The battery technology with the most extensive grid experience is sodium-sulfur10. Hundreds of sodium-sulfur projects have been deployed over the last two decades, totaling more than 3700 MWh (530 MW - all systems have six or more hours of storage). The specified lifetime of sodium-sulfur batteries of 4,500 equivalent full cycles or 15 years (whichever comes first) has been proven by systems in the field. 

Lithium-ion batteries are now in commercial operation for short-duration applications (15 minutes to 2 hours). Li-ion projects for long-duration applications with daily use cycles are much less common, although there are a few. Grid-scale deployments of Li-ion are limited and few are old enough to have demonstrated their specified lifetimes (typically 5 to 15 years.)

Figure 5 - 1.2 MWh 20-foot Container Sodium-Sulfur Battery

Li-ion has extensive field experience in very small-scale applications like consumer electronics (e.g., cellphones and laptops), and is currently accumulating extensive field experience in electric vehicles. However, grid scale storage for management of overgeneration is more demanding since daily cycles are common, which means about 300 cycles per year. In contrast, an electric vehicle with a 200+ mile range may do an equivalent of a full cycle only once per week, or 50 full cycle equivalents per year. The daily cycling of a grid overgeneration application would therefore, in just one year, place as many full cycles on the battery as 6 to 7 years of driving. 

Both sodium-sulfur and Li-ion batteries can be manufactured at a GWh-scale that can supply the many GWh of storage that will be needed to address overgeneration. Sodium-sulfur manufacturing capacity grew to a GWh/year capacity in 2008. Tesla's GigaFactory is expected to start volume production in 2017 and full-volume in 2020, and many other Li-ion manufacturers are in volume production today.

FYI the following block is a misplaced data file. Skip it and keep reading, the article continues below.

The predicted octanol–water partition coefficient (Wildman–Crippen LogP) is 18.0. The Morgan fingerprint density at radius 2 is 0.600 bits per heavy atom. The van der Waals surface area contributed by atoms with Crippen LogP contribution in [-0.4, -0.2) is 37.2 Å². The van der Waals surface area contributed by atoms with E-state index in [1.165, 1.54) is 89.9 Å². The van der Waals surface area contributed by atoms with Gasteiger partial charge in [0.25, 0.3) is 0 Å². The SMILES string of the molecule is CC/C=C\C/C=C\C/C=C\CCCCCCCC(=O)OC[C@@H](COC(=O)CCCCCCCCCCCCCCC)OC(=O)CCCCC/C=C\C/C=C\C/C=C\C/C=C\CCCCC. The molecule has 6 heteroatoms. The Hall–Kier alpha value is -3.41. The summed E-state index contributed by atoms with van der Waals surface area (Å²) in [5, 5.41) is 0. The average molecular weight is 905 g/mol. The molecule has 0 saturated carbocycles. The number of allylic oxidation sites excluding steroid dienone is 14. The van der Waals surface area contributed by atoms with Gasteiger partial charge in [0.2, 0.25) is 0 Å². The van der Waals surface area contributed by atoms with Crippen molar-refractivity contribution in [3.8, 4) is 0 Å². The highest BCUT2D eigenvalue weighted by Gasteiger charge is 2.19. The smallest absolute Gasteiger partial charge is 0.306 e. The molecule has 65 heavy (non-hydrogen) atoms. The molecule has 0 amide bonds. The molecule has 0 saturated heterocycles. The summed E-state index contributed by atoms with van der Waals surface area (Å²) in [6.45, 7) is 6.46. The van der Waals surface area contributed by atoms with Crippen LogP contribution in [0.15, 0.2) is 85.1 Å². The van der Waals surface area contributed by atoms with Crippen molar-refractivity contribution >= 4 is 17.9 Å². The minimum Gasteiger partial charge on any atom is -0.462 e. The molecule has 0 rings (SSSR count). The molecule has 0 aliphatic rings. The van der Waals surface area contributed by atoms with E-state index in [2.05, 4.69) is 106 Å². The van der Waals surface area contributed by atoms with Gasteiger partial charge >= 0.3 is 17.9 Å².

Flow batteries remain in a comparatively early stage of commercial development, with only a handful of long-duration installations deployed over the last decade or so. To date, there are no GWh-scale manufacturing plants in production for any flow battery technology.

Commercial Viability

If a grid with a high intensity of renewables is to rely on storage to solve the overgeneration problem, then the type of storage used must be commercially viable for grid-scale operation.

To be commercially viable, there must be a very high probability of meeting the lifetime, function, performance, and other commitments of the suppliers of the storage asset. That is true irrespective of whether a utility directly procures the storage asset, or has use of the storage via a services contract with a third party that owns the storage.

Consider four factors that can be assessed in determining whether a storage product is commercially viable:

  • Deployments. The number and size of other projects deployed using that storage;
  • Useful Life. The demonstrated lifetime of the storage as evidenced by the number of years of operation for other projects using that storage;
  • Similar Applications. The extent to which other projects using that storage are using the storage for similar applications, including similar depths of discharge. Overgeneration applications are demanding because they require storage that can withstand deep depths of discharge, performed daily;
  • Vendor Capability. The financial strength of the storage vendor. Specifically, will they be able to meet their commitments, including service contracts, warranties and performance guarantees, even in the event of difficulties, setbacks or unexpectedly high costs.

Recent announcements by Tesla for its utility-scale storage indicate a cost of $250 per kWh. That marks a reduction for Li-ion from about $1000 per kWh a few years ago.11 It is unclear from these statements whether power conversion, communications, installation, warranty, and service are included in these costs.

The Japanese government has a program to reduce the cost of sodium-sulfur and flow batteries by 2020 to 23,000 yen (about $200 per kWh at 2015 exchange rates), which is less than the typical cost of pumped hydro plants.12 As with Li-ion batteries, this cost likely does not include power conversion, communications, installation, extended warranty and service.